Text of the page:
The cereal flakes can be prepared from grain flakes such as wheat, corn, barley and oats with or without added bran or the like. We prefer to employ wheat, corn, barley or oat flakes which are ground to a particle size such that from 0 to 10% are retained on a 1/4 inch screen, of the remainder from 50% to 90% pass through a 1/4 inch screen and rest on #12, preferably from 60% to 80%, and 10% to 50% pass through a #12 and rest on the pan, preferably 20% to 40%. This particle size is preferred since it appears to agglomerate best with the other granola ingredients and form good size clusters after coating with sugar, drying and gentle breakage on a sizing screen. The preferred particle size is about 5% retained on a 1/4 inch screen, about 70% through a 1/4 inch screen and rest on #12 screen and about 25% through the #12 screen and rest on the pan.
The amount of cereal flakes based on the entire product varies from about 30% to about 50% with 35% to 45% preferred. The amount of other cereal ingredients other than cereal flakes comprise from about 10-40%, preferably 15 to 35% based upon the finished food product.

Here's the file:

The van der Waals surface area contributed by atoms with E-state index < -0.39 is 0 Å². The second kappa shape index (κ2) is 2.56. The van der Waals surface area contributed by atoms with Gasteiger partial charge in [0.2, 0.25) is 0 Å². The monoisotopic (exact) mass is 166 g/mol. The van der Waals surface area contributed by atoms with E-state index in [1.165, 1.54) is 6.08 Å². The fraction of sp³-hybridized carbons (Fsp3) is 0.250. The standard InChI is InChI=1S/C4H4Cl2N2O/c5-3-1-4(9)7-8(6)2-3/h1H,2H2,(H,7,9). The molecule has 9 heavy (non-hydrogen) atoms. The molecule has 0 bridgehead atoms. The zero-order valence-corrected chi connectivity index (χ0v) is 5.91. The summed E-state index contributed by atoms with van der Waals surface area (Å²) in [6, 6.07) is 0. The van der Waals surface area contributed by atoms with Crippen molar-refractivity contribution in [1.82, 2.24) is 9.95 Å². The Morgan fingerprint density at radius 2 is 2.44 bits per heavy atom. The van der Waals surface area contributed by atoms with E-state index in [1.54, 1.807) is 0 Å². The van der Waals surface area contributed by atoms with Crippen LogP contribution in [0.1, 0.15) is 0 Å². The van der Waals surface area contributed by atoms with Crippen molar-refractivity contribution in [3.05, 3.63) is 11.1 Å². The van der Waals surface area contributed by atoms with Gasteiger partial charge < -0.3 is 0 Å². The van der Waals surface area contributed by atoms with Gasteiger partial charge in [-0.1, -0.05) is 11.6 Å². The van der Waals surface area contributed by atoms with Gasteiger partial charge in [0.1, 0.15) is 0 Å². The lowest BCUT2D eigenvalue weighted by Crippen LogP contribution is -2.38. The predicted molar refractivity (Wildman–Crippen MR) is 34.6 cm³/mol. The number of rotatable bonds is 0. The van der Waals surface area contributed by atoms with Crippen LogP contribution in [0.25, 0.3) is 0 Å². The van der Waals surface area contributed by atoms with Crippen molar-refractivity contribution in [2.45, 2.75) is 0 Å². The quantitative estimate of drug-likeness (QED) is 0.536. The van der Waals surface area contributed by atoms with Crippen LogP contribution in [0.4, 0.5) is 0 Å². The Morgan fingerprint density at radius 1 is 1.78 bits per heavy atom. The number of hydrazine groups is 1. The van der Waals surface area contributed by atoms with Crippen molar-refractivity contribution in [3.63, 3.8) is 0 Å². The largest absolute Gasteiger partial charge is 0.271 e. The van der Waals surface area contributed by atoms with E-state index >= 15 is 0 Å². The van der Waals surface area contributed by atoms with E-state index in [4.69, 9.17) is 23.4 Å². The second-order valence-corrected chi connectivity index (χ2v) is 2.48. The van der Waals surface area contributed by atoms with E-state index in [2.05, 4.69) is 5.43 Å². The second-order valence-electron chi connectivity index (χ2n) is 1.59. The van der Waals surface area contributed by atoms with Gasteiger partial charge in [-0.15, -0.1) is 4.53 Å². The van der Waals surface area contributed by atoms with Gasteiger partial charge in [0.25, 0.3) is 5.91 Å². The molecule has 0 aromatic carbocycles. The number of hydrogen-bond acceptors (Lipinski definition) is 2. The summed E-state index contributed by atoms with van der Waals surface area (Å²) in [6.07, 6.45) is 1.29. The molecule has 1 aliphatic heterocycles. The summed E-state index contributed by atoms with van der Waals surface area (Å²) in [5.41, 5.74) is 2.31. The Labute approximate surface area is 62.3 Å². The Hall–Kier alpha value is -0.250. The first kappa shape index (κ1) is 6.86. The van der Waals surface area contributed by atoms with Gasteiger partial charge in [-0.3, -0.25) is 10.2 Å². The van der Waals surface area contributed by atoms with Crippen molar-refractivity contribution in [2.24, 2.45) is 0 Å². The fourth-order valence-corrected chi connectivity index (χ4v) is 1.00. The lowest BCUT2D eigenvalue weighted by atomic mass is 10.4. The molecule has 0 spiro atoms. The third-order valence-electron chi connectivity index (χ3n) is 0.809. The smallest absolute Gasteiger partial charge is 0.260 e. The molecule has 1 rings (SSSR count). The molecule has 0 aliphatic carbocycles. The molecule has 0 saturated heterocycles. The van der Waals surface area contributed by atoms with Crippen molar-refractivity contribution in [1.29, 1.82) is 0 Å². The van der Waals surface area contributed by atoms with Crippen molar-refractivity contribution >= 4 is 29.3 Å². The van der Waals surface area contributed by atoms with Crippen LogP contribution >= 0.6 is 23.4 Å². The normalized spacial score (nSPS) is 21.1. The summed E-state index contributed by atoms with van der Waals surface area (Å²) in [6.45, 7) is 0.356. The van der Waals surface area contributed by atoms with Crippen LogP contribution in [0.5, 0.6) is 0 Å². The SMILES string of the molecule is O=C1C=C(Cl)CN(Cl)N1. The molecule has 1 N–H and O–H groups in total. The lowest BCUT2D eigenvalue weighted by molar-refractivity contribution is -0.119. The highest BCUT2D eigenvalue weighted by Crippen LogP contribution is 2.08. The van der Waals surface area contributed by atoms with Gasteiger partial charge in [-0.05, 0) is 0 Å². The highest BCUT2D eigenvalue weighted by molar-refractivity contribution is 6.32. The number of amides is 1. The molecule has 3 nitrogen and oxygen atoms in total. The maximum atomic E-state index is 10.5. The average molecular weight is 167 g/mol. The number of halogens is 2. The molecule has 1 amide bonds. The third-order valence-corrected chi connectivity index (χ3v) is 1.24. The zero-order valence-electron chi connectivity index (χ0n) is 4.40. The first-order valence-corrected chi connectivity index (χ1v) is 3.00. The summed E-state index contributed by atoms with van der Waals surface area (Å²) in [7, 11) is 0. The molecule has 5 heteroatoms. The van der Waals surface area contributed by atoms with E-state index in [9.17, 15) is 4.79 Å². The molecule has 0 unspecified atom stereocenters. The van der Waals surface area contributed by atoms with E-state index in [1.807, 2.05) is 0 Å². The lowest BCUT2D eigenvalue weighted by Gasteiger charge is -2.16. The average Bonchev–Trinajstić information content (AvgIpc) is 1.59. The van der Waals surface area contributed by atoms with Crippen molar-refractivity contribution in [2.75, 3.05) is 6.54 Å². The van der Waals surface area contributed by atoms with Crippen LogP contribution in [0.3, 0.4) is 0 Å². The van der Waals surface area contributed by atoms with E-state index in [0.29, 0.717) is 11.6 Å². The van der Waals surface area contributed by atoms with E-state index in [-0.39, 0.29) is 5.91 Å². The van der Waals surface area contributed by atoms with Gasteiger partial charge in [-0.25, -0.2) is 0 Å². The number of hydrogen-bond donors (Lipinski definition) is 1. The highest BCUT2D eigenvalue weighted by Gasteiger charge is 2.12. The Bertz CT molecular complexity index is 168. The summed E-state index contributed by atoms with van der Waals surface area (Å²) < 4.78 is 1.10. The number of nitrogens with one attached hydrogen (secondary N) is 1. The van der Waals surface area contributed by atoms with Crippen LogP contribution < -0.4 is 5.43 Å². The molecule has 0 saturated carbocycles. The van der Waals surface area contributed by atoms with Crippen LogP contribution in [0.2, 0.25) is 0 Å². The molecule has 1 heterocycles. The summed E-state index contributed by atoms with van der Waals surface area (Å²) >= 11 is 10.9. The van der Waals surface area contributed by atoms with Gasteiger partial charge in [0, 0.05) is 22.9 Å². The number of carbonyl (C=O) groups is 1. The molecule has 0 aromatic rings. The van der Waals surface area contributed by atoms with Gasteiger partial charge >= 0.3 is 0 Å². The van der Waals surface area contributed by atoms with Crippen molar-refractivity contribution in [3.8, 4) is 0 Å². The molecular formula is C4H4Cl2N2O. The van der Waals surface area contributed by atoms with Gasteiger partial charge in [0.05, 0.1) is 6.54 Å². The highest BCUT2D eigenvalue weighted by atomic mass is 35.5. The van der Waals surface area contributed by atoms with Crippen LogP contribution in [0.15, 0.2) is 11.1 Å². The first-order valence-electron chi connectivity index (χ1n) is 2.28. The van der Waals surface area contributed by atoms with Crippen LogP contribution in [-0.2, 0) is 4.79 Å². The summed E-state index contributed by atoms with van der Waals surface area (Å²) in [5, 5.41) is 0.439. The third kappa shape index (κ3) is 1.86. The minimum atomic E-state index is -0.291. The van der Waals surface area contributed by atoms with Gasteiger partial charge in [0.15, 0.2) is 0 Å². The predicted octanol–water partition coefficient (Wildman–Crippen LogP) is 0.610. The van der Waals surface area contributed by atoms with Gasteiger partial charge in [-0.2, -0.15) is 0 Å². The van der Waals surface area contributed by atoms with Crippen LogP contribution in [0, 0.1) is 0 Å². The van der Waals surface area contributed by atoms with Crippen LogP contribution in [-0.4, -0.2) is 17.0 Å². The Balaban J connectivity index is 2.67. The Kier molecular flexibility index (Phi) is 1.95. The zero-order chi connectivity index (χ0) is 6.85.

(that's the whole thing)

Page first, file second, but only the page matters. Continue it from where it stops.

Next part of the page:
The non-flaked cereal portion of the food is prepared from rolled grains such as 5% to 20% rolled oats, wheat, barley and the like, preferably 5% to 15%, from 0% to 20% cereal flour such as wheat, rice, oat, corn or the like, preferably 5% to 15% and from 5% to 20% crisp rice, preferably 5% to 15% crisp rice, all percentages based upon the final granola cereal product.
The admixture of cereal grain components can include rolled oat groats, bumped rolled wheat or bumped rolled barley. The level of oats, wheat and barley used will be dictated by nutritional requirements as well as palatability and other organoleptic considerations. Other cereal grains, such as cereal flour, may be employed in lieu of or in addition to oats, wheat and barley for ration balancing while still practicing the distinct aggregating advantages accruing from use of flaked cereal grains.